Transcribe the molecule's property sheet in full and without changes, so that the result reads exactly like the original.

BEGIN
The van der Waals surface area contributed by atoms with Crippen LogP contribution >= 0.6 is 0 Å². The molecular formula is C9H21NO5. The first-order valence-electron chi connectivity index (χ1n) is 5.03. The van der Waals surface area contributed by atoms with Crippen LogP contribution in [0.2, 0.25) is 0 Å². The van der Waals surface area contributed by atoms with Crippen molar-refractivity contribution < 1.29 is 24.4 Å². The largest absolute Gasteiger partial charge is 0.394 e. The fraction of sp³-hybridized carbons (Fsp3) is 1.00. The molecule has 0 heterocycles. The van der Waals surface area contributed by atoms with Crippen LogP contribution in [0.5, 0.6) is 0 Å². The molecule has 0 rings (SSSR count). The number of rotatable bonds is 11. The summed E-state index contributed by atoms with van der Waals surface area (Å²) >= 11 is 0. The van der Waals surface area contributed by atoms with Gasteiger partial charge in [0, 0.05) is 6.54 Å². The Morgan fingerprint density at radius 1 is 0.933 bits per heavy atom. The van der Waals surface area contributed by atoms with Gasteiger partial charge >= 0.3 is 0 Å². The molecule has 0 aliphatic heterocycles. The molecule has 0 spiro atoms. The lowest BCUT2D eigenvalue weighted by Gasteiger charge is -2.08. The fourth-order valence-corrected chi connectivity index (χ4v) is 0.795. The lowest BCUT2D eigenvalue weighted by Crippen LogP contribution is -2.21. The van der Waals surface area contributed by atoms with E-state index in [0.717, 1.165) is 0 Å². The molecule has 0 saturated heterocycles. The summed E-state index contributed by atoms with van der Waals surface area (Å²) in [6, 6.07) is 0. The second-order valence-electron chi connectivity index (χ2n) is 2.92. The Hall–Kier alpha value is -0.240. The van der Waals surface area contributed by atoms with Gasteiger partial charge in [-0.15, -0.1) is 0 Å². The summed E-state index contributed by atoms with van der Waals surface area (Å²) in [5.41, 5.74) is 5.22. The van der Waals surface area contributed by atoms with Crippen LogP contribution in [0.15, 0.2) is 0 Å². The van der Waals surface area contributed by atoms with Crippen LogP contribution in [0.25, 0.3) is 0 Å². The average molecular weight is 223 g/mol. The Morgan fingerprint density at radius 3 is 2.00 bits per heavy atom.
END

The van der Waals surface area contributed by atoms with Crippen LogP contribution >= 0.6 is 0 Å². The molecular formula is C9H21NO5. The first-order valence-electron chi connectivity index (χ1n) is 5.03. The van der Waals surface area contributed by atoms with Crippen LogP contribution in [0.2, 0.25) is 0 Å². The van der Waals surface area contributed by atoms with Crippen molar-refractivity contribution < 1.29 is 24.4 Å². The largest absolute Gasteiger partial charge is 0.394 e. The fraction of sp³-hybridized carbons (Fsp3) is 1.00. The molecule has 0 heterocycles. The van der Waals surface area contributed by atoms with Crippen LogP contribution in [0.5, 0.6) is 0 Å². The molecule has 0 rings (SSSR count). The number of rotatable bonds is 11. The summed E-state index contributed by atoms with van der Waals surface area (Å²) >= 11 is 0. The van der Waals surface area contributed by atoms with Gasteiger partial charge in [0, 0.05) is 6.54 Å². The Morgan fingerprint density at radius 1 is 0.933 bits per heavy atom. The van der Waals surface area contributed by atoms with Gasteiger partial charge >= 0.3 is 0 Å². The molecule has 0 aliphatic heterocycles. The molecule has 0 spiro atoms. The lowest BCUT2D eigenvalue weighted by Gasteiger charge is -2.08. The fourth-order valence-corrected chi connectivity index (χ4v) is 0.795. The lowest BCUT2D eigenvalue weighted by Crippen LogP contribution is -2.21. The van der Waals surface area contributed by atoms with E-state index in [0.717, 1.165) is 0 Å². The molecule has 0 saturated heterocycles. The summed E-state index contributed by atoms with van der Waals surface area (Å²) in [6, 6.07) is 0. The second-order valence-electron chi connectivity index (χ2n) is 2.92. The Hall–Kier alpha value is -0.240. The van der Waals surface area contributed by atoms with Gasteiger partial charge in [-0.15, -0.1) is 0 Å². The summed E-state index contributed by atoms with van der Waals surface area (Å²) in [5.41, 5.74) is 5.22. The van der Waals surface area contributed by atoms with Crippen LogP contribution in [0.15, 0.2) is 0 Å². The van der Waals surface area contributed by atoms with Crippen LogP contribution in [0.25, 0.3) is 0 Å². The average molecular weight is 223 g/mol. The Morgan fingerprint density at radius 3 is 2.00 bits per heavy atom.